When it comes to advertising content (aka sponsored content), publishers are still feeling out how to properly disclose what exactly it is that readers are seeing. This has fueled debate that advertising content is not clear to users.
Digiday looked at several publishers that generate revenue through creating content for advertisers. Each has a devoted link somewhere on its site with its content guidelines. And while all have some kind of pithy language on the piece of content saying that it’s sponsored (like “brought to you by,” “presented by,” “partner content”), only one, NBC News, uses the word “advertiser” in its description. Sure, potato/potahto, you may say. But readers coming across a piece of advertising content may not know it’s a piece of advertising if all they see is “partner content.” Here are four publications that have guidelines for advertising content and descriptions of how each discloses on a particular piece of content.
MIT Technology Review
Technology Review has a devoted URL to its sponsored content guidelines and in clear language explains that “material from advertisers is always unambiguously labeled, and the sponsor is always clearly identified.” For example, this piece of sponsored content that’s a downloadable collection of new energy breakthroughs reads “brought to you by National Instruments.” The guidelines say that advertisers “have no influence on editorial decisions.” To further drive home the point that there’s a clear separation of advertising and editorial, the guidelines explicitly say that the advertising content is created either by the brand or Technology Review’s advertising team. Interestingly, Technology Review’s publisher, who also happens to be its editor-in-chief approves subject matter and relevance of the advertising content.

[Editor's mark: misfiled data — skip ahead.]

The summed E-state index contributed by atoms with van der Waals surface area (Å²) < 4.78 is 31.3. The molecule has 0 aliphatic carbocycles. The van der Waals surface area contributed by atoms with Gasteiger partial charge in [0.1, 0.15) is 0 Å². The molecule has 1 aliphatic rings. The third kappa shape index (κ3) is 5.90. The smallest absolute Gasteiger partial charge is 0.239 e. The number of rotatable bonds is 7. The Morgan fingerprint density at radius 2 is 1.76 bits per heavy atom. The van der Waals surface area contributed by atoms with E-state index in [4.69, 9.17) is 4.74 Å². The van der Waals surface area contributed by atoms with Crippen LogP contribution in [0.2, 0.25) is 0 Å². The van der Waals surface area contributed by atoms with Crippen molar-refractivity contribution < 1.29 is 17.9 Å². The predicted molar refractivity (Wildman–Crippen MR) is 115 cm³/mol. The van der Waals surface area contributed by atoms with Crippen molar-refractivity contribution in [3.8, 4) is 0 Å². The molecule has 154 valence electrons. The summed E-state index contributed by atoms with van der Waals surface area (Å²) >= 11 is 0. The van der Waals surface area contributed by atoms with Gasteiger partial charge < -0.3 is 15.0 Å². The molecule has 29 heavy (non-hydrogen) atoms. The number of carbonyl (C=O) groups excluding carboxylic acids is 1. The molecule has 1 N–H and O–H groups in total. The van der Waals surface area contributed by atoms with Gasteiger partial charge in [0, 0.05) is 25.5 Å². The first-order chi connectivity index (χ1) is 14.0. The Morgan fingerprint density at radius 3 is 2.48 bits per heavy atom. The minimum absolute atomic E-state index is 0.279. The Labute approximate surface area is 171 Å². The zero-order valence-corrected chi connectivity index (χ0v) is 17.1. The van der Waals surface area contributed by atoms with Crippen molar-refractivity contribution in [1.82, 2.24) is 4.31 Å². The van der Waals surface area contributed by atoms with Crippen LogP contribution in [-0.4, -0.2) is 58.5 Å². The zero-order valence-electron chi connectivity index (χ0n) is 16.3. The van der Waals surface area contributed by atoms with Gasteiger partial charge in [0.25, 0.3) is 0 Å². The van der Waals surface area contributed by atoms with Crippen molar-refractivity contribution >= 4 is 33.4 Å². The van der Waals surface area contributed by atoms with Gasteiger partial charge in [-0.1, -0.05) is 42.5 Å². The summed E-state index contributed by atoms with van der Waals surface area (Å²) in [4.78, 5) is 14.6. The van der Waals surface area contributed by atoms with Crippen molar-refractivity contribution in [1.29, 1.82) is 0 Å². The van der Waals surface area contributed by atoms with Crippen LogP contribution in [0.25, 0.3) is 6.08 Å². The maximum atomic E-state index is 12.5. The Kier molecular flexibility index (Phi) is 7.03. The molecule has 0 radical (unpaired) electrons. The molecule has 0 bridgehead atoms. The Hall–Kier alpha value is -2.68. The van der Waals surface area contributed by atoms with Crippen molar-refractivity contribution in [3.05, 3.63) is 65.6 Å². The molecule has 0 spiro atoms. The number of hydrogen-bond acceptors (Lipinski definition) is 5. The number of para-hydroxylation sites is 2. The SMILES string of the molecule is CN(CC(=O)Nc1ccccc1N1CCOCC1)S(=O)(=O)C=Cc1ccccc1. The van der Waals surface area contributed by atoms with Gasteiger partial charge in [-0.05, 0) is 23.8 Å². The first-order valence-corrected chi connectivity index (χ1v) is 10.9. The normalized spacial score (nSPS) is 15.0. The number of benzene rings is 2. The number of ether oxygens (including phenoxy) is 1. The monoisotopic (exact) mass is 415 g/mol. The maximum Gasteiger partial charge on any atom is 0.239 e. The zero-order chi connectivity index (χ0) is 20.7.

Not too long after the 156-year-old publisher angered the media world by running a piece of sponsored content from the Church of Scientology, senior executives from different parts of the business — advertising, marketing, sales and edit — sat down to create sponsored content guidelines. When looking at a piece of advertising content, like this piece by IBM about cognitive computing, there is a yellow “Sponsored Content” tag (as well as different colored font on its leaderboard) with a “What’s This?” rollover that says, “This Content is made possible by our Sponsor; it is not written by and does not necessarily reflect the views of The Atlantic’s editorial staff.” The guidelines say that content “created or commissioned by advertisers” goes through The Atlantic’s marketing team, not editorial.
Sitting on its sponsored content page, in the right hand rail, are the HuffPo’s advertising content guidelines. Well, not really guidelines, but more of a throwaway explanation of what its sponsored content is. It reads, in part, “The Huffington Post’s Sponsored Content is in the business of connecting advertisers to our audience and beyond.” There’s nothing that explains who creates the content. This Cisco-sponsored slideshow about women in science, technology, engineering and math is labeled with “sponsored feature” and “in partner with.” That’s it. There’s no scroll-over, no understanding of what this advertising content is.
NBC News has recently gotten into the “native” game. Advertising content on Today.com, like this Estee Lauder piece about tips for making your skin look young, is labeled as “advertiser content” and includes a “what’s this?” scroll-over. It reads: “This is a paid advertisement. The content is created by the advertiser and the NBC News sales department, not the NBC News editorial team. Learn more here.” NBC also has a PDF of its advertising content guidelines, which repeats the “what’s this” statement and adds a section explaining that should comments be turned on, “advertisers do not moderate any comments on NBC News websites and NBC News reserves the right to reject or remove any advertisement at any time.”
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